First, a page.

Completed 10/5/2013, Reviewed 10/7/2013
For some reason, when somebody tells me, “You have to read this book,” I normally raise my hackles and resist. I prefer discovering books on my own, perusing the shelves at the library or bookstore, or finding a recommendation on a website or NPR. Over time, I’ve learned to keep those hackles a little lower and be more open to other people’s suggestions, but it still creates cognitive dissonance in my head. So when my partner recommended “Summer of Love” by Lisa Mason to fill my time while waiting for a hold on my next book at the library, I reacted with outward enthusiasm and my usual internal hesitancy. He’s a good judge of books, and I know that; I’ve read his recommendations before. The psychedelic-designed cover of his trade paperback first edition is in tatters from the numerous rereads, so I know he loves it. I needed another book for my Women of Genre Fiction challenge anyway. I acceded and took the book…and loved every word.
Chiron Cat’s Eye in Draco, a time traveler from the year 2467, comes back to San Francisco 1967, the Summer of Love, to find a young girl, Susan Stein, aka Starbrite. His mission is to protect her so that the timeline leading to his present, his Now, is conserved. Ruby A. Maverick, a metaphysical shop owner in the Haight district, meets Susan and later Chi, and reluctantly lets them crash at her place. Together they must make it through the summer avoiding the craziness of the hippy culture and demons of an alternative future.
Of the three major characters, Ruby was my favorite. She starts out as an antagonist to Starbrite and believes Chi is a narc. Over the course of the book, she reveals herself to be a wise, critical, and caring voice without losing the edge which the reader gets to taste at the start of the book. She’s sassy and earthy, not simply the two-dimensional woo-woo stereotype you would imagine as the owner of a metaphysical store.
The book is filled with colorful minor characters. As the minor characters are fleshed out, the reality of the Summer of Love is revealed. It begins with optimism and a sense of wonder and hope, and the minor characters are fanciful idealistic hippies, much as you’d expect from the stereotypes of the 60’s. As the summer progresses, we learn what’s behind these characters, and the movement, the problems, fear, despair, and seediness.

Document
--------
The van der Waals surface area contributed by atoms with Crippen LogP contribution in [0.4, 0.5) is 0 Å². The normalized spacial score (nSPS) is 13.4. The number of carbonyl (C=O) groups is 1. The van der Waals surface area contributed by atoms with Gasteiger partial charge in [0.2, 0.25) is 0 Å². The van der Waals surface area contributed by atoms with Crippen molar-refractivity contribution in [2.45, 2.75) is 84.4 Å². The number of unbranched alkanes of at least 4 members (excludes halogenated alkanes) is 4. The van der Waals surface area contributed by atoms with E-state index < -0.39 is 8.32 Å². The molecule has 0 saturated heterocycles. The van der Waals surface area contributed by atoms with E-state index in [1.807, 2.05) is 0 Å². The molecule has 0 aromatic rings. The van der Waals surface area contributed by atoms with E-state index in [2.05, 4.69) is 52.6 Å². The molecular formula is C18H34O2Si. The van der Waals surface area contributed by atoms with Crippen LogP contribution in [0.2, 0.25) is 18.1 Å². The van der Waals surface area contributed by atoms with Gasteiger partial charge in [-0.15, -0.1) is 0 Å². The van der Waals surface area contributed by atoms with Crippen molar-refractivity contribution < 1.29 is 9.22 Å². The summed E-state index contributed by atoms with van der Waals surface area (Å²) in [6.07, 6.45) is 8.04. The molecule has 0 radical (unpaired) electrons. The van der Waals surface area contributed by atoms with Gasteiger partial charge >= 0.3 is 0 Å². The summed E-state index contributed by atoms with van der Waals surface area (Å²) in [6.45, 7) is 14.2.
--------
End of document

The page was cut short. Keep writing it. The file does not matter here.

The book is masterfully told from the perspective of each of the main characters. It is divided into sections, and each section contains three chapters, one for each of the voices. The plot moves linearly through each voice and chapter, providing the reading with rich character development from a first-person as well as two third-person perspectives. This structure also gives you three experiences of the Summer of Love: naïve, outsider, and insider. Together, it works into a seamless, exciting, and interesting narrative.
What surprised me most about the book was the hardness of the science fiction. Considering the context, I was expecting a much softer SF novel. Instead, the author went into great detail explaining Chi’s world of 2467, the mechanism of time travel, the gadgets, and the interactions with the alternative future. At the same time, she examines in depth the issues of the mid-60’s: racial tensions, women’s rights, drug culture, and general societal change. We get to explore a fine blend of hard and soft through the perspectives of all three characters.
One interesting point regarding the structure of the novel is that it is told in present tense. My partner warned me that it might take a little getting used to. I've struggled with other present tense novels before, namely, “Yiddish Policeman’s Union.” However, I settled into it with no problems. The prose is that good. I’m a slow reader, but I read this more slowly than usual because every word seemed important and every sentence necessary for feeling immersed in the story.
This is a 5 star book. Not only was it excellent, but it moved me intensely. I felt connections with the characters. I wanted to be a runaway in 1967. I wanted to own a metaphysical store in a town of hippies. I wanted to stand hand-in-hand at the edge of existence and since songs from Sgt. Pepper. I did not want it to end.